Tag Archives: Tirumalai Krishnamacharya

yoga yajnavalkya

The Yoga Yajnavalkya (Sanskrit: योगयाज्ञवल्क्य, yoga-yājñavalkya) is a classical treatise on yoga traditionally attributed to sage Yajnavalkya. It takes the form of a dialogue between Yajnavalkya and his wife Gargi, a renowned female philosopher. The extant Sanskrit text consists of 12 chapters and contains 504 verses. Most later yoga texts like the Hatha Yoga Pradipika, the Yoga Kundalini and Yoga Tattva Upanishads have borrowed verses almost verbatim from or make frequent references to the Yoga Yajnavalkya. In the Yoga Yajnavalkya, yoga is defined as the union between the individual self (jivatma) and the Divine (paramatma). The yogi, Tirumalai Krishnamacharya, considered Yoga Yajnavalkya to be one of the most important yoga texts and refers to this text in the introduction to his book, Yoga Makaranda (1934).

The method of yoga described in the Yoga Yajnavalkya is both comprehensive and universally applicable—open to both women and men. Yajnavalkya explains the principles and practice of yoga, the path to freedom, to Gargi, his wife. The Yoga Yajnavalkya demonstrates that Vedic culture provided women with equal opportunities and encouragement for their spiritual pursuits to attain freedom.

Like the Yoga Sutras, the Yoga Yajavalkya describes eight limbs of yoga and describes the path of yoga practice as the development of these eight limbs. The text also dispels much of the aura of mystery surrounding the concept of kundalini by explaining it logically and relating to other terms and concepts in Vedic thought. An important feature of this text is the comprehensive discussion of pranayama, which sets it apart from other texts on yoga. Up to a hundred verses or slokas are devoted to elucidating the various techniques, applications and results of pranayama. The text also discusses the use of pranayama as a therapeutic tool, its role in ayurveda, and methods for incorporating pranayama with pratyahara, dharana and the other limbs of Patanjali yoga.

The Yoga Yajnavalkya provides insight into the various forms of meditation practiced during the Vedic period. It also addresses the issue of how to use form (Saguna Brahman, or God with form) to go beyond form (Nirguna Brahman, or the Godhead).

There are differing opinions as to the dating of Yoga Yajnavalkya. Prahlad Divanji, editor of Yoga-Yajnavalkya: A Treatise on Yoga as Taught by Yogi Yajnavalkya published by the Bombay Branch of the Royal Asiatic Society (BBRAS), traced its origin to the period between the second century BCE and fourth century CE. According to Divanji, the author of the Yoga Yajnavalkya is also the author of the Yājñavalkya Smṛti. Gerald James Larson, a professor at Indiana University, has dated this text to about the 13th or 14th century CE.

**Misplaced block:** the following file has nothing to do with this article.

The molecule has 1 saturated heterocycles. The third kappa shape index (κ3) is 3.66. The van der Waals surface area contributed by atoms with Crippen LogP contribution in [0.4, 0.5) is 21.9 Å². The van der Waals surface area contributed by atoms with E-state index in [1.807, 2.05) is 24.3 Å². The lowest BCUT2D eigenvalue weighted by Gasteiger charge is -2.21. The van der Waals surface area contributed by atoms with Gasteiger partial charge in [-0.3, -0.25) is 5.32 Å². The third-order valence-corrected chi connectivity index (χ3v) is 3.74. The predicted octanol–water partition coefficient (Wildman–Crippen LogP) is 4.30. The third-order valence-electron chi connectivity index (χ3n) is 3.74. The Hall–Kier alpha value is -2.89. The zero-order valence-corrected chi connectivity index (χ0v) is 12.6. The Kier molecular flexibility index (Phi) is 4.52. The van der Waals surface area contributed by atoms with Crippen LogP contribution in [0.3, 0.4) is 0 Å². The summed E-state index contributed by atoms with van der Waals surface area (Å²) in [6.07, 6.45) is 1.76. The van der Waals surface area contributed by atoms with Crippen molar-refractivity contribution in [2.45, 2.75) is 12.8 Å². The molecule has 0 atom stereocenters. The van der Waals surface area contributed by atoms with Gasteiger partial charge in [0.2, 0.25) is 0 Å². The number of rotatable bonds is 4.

Excerpt From Wikipedia


balasana and ujjayi

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For many of us, this asana possesses a deep physical and psychological memory of our time as infants. The shape of the pose is useful for many reasons, but in particular, it forces you to confront your attitudes and patterns of breathing, the health of your organs, and your level of awareness in moving from the abdomen. It is a very simple pose to begin with physically, yet it requires patience and the ability to surrender to gravity and a state of nondoing.

In Balasana, the shape of the pose forces the front of the rib cage to compress and causes an internal resistance to full, frontal breathing, which is the adopted pattern for most of us. In this resistance you will confront—possibly for the first time—the notion of breathing somewhere other than the front of your lungs, or in such a way as to avoid distending your belly as you inhale. As the frontal ribs are compressed, the unyielding presence of the internal organs and the compression of the abdomen trapped against the thighs limit the diaphragm, sometimes resulting in feelings of claustrophobia, nausea, or even fear. This further precludes soft, even breathing.

In “Salutation to the Teacher and the Eternal One,” a paper written by T. Krishnamacharya and distributed to students at the Yoga Mandiram in Madras, he says: “One important thing to be constantly kept in mind when doing asanas is the regulation of the breath. It should be slow, thin, long, and steady: breathing through both nostrils with a rubbing sensation at the throat and through the esophagus, inhaling when coming to the straight posture, and exhaling when bending the body.”

The breath described here is commonly known as Ujjayi Pranayama (Conquerer Breath). The word “ujjayi” can be broken down into the prefix ud—which means upward or superior in rank and conveys a sense of preeminence or power—and jaya, which means conquest, victory, triumph, or success. Like many Sanskrit terms, the word “jaya” has a compound meaning—it also implies restraint or curbing. Slightly contracting the back of the throat (the glottis) in ujjayi breathing creates a delicate friction and produces a soft, audible sound. Try fogging up a window with your breath—the sound you hear will be similar to the sound of ujjayi.

Slowing the inhalation and exhalation forces the breath to lengthen, and by the very nature of elongation, the vital force of the breath “narrows.” As it narrows, it moves closer to the spine, toward the sushumna nadi. The word “nadi” comes from the Sanskrit root nad, meaning movement.

Simply defined, nadis operate as conduits for the movement of subtle energy, prana, through the body. Like water, prana manifests in a dynamic flow, and hatha yoga is the body’s elemental irrigator: A yoga posture both increases the amount of prana available and removes obstacles to smooth circulation.

Ujjayi breathing, done while in Child’s Pose or other poses, squeezes the body as if it were a sponge and increases its capacity to soak up energy.

Excerpt From Yoga Journal Article Balasana By Peter Sterios